With rested legs, we calmly faced the last stage to Vladivostok. We had enough time and no hurry. The density of restaurants and stores was much greater on this stretch, which we were very happy about😊. But there were no attractions even on these 800km.

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In mostly nice, warm weather, we pedaled as usual from café to café. Because the nights were still mild, we had to defend ourselves again against mosquitoes, otherwise the days were unspectacular: forest, swamp, fields, wasteland. On October 2 we entered Vladivostok over a 4km long highway bridge. After almost a year and a half on the road we had made it and reached the Pacific Ocean✌️!
Before we went to our home for the next days, we enjoyed the super view of the city, its port facilities and cable-stayed bridges. Its location on the Golden Horn, the many harbors and the hilly landscape make Vladivostok a very beautiful city!

We got to stay with Warmshowers host Evgenii and he invited us on a boat tour. The tour took us around Ruski Island, always looking for seals. We didn’t see any seals, but we really enjoyed the ride and also lunch on a beach with freshly caught scallops and instant soup. What a great experience to end our stay in Russia, thank you Evgenii!

We would not have felt anything from the war in Ukraine and the Western sanctions if we had been able to pay by card and reserve accommodations online. The Russian payment system MIR works wonderfully (for the locals), Coca-Cola comes from China, McDonalds and Starbucks have been replaced by own brands, Burger-King and KFC are still there, Whatsapp works perfectly, new and used cars come from or via Japan, South Korea or China. Because of these cars, there was always much more traffic on the opposite lane than heading east. New cars are brought to the west on trucks. Used cars are driven to their destination well packed, with partially taped windshields and without license plates. This business seems to flourish especially since the sanctions (more about this in this article (in German)).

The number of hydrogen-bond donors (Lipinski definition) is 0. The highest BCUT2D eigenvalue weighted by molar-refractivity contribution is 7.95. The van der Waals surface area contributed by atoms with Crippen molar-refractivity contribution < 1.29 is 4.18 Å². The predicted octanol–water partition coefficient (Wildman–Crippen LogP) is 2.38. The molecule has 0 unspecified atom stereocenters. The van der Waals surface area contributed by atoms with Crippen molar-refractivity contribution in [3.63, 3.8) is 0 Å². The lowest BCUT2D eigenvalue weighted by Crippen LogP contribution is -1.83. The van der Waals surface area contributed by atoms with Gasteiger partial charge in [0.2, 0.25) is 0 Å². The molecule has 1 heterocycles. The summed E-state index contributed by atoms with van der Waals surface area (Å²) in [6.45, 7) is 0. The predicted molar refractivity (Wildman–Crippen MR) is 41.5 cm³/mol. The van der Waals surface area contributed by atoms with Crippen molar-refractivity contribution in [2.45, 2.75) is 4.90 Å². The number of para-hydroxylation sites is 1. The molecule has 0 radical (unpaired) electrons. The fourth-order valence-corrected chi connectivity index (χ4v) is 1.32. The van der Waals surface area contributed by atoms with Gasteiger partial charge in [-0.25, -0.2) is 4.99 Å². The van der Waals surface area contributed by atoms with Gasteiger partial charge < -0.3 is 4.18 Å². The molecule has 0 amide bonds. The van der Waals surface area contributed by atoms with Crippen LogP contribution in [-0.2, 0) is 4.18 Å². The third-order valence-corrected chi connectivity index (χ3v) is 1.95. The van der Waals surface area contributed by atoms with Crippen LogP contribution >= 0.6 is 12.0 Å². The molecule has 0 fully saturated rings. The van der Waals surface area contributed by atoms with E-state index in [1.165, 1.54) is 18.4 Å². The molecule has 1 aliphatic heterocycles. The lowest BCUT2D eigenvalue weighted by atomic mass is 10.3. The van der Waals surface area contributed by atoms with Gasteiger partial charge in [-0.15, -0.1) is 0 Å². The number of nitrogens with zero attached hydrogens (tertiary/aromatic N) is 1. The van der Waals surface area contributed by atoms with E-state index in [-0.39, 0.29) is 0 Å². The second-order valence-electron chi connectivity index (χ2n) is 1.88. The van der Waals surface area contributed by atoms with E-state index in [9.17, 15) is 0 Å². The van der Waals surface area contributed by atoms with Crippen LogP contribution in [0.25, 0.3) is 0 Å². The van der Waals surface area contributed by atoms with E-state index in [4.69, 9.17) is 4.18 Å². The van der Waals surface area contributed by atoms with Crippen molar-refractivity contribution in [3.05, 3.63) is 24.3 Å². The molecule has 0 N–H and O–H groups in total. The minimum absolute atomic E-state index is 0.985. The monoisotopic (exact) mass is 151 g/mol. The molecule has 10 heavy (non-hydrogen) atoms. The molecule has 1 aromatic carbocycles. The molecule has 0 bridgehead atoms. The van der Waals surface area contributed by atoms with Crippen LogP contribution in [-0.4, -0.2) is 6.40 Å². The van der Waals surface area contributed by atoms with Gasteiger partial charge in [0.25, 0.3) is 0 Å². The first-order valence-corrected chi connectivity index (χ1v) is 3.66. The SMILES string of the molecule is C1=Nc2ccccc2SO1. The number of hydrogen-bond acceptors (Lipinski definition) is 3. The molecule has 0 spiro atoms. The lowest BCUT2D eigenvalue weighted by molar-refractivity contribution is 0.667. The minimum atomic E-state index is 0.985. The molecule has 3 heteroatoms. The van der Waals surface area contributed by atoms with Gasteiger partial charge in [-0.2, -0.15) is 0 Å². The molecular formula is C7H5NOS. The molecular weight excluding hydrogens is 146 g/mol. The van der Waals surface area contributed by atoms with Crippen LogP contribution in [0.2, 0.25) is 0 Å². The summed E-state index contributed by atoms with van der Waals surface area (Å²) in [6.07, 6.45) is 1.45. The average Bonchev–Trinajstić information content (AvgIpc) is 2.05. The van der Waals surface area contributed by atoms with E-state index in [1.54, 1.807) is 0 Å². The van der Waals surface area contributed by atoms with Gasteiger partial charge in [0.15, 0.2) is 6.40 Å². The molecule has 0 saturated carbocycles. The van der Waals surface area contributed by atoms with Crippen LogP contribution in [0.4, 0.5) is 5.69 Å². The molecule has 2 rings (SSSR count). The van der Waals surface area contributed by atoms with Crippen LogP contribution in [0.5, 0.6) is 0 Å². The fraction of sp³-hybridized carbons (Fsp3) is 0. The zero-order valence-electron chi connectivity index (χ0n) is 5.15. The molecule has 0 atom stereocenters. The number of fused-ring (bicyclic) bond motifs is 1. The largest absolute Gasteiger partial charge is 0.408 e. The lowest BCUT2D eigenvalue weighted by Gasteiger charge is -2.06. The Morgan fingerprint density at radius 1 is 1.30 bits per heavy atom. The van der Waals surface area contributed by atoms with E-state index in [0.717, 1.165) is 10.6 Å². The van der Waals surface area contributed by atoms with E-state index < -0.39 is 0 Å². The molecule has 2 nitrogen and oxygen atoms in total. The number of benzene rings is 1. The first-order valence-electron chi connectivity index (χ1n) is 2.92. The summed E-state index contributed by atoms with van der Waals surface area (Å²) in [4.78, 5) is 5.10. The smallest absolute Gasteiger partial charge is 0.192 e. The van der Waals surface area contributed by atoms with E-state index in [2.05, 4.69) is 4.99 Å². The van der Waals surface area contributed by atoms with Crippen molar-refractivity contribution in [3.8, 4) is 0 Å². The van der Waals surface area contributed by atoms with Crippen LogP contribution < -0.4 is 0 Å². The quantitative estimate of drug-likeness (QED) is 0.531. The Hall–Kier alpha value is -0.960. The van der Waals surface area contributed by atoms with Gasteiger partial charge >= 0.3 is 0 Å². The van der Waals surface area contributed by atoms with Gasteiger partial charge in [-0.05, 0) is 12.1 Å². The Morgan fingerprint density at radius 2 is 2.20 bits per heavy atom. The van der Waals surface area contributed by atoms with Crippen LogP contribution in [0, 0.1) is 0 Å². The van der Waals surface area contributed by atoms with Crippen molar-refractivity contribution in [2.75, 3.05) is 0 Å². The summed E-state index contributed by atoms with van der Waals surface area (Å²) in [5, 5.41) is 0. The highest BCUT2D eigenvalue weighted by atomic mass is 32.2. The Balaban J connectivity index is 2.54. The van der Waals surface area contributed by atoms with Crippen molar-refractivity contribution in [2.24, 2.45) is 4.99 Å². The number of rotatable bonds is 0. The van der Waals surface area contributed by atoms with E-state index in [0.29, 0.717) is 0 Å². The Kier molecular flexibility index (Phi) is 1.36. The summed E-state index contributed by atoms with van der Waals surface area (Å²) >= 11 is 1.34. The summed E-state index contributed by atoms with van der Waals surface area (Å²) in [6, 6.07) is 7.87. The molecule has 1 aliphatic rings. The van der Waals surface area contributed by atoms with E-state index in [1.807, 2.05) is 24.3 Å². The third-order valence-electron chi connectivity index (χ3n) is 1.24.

Every now and then we saw a “Z” or “V” taped on a car. In the cities, the advertising posters for temporary soldiers (“Kontrakty”) including the bonus (3600 CHF), the expected basic wage (about 1850 CHF/month), free health care and military pension (for 20 years) were omnipresent. Sometimes we saw contributions about the war on the TV in the cafes… But music videos were much more frequent and interesting😊.

At the moment we are sitting on the ferry to South Korea waiting for departure. Although we did not feel monitored or antagonized in Russia, we are glad that the trip takes us to a new country. The feeling of not being able to withdraw money anywhere or to book a flight and leave in an emergency was somewhat uncomfortable.